Editorial: School votes offer lessons
Red Wing public schools started the second quarter last week — the same week Goodhue County Education District counterparts Zumbrota-Mazeppa and Kenyon-Wanamingo school districts held successful levy referendums.
The Z-M and K-W schools thoroughly explained to constituents the issues facing their respective districts and detailed the pros and cons. Communication and experience were the keys.
After a failed 2012 referendum and the resulting $311,000 in budget cuts plus higher activity fees, Z-M voters understood the need for an additional $350 per pupil. They passed the referendum 2:1.
K-W residents extended an expiring referendum of roughly $680 to preserve the education students receive now; voters clearly saw the value, voting 3:1 in favor.
Some people argue that the referendums passed because the votes occurred in an odd-numbered year; there were not statewide and federal elections drawing big crowds to the polls. That’s probably part of it, given that 50 of the 57 Minnesota school districts that sought additional school aid this Election Day got it. Another 23 of 26 districts that had building maintenance or other major improvements on the ballot also found success.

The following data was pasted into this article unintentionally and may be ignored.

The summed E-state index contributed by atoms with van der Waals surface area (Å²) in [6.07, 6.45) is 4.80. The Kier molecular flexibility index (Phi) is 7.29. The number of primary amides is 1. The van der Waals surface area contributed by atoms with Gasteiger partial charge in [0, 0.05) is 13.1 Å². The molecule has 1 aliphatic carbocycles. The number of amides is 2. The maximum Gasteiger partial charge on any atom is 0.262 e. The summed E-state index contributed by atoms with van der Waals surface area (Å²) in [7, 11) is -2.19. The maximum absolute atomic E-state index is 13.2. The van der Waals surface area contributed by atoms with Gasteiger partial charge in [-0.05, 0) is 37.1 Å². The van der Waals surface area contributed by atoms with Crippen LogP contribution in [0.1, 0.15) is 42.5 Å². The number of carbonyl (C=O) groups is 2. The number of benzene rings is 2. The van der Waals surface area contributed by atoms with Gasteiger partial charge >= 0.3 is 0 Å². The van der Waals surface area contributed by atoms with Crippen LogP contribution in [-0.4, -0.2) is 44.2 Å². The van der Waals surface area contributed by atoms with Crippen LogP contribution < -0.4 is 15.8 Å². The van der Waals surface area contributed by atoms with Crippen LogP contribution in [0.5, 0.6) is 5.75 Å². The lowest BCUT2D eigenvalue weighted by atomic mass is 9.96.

But we also argue that, in the case of Z-M and K-W, the overwhelming passage tells a story of school boards that are in line with their communities.
Red Wing School District is preparing to place a referendum — potentially for building construction, building repairs and perhaps more — before voters in 2014. Referendum questions for building issues and athletic facility upgrades failed in 2012. But like Z-M and Z-M voters this fall, Red Wing residents approved extending per pupil funding.
Across the river, Ellsworth School District also is contemplating a 2014 school funding vote.
Red Wing and Ellsworth citizens and school staff would do well to evaluate the local successes at the ballot box. What has changed since 2012? What needs to be done? What doesn’t? What does the public want?
When citizens understand, they are more likely to buy-in. When a district communicates well, it is more likely to win the popular vote.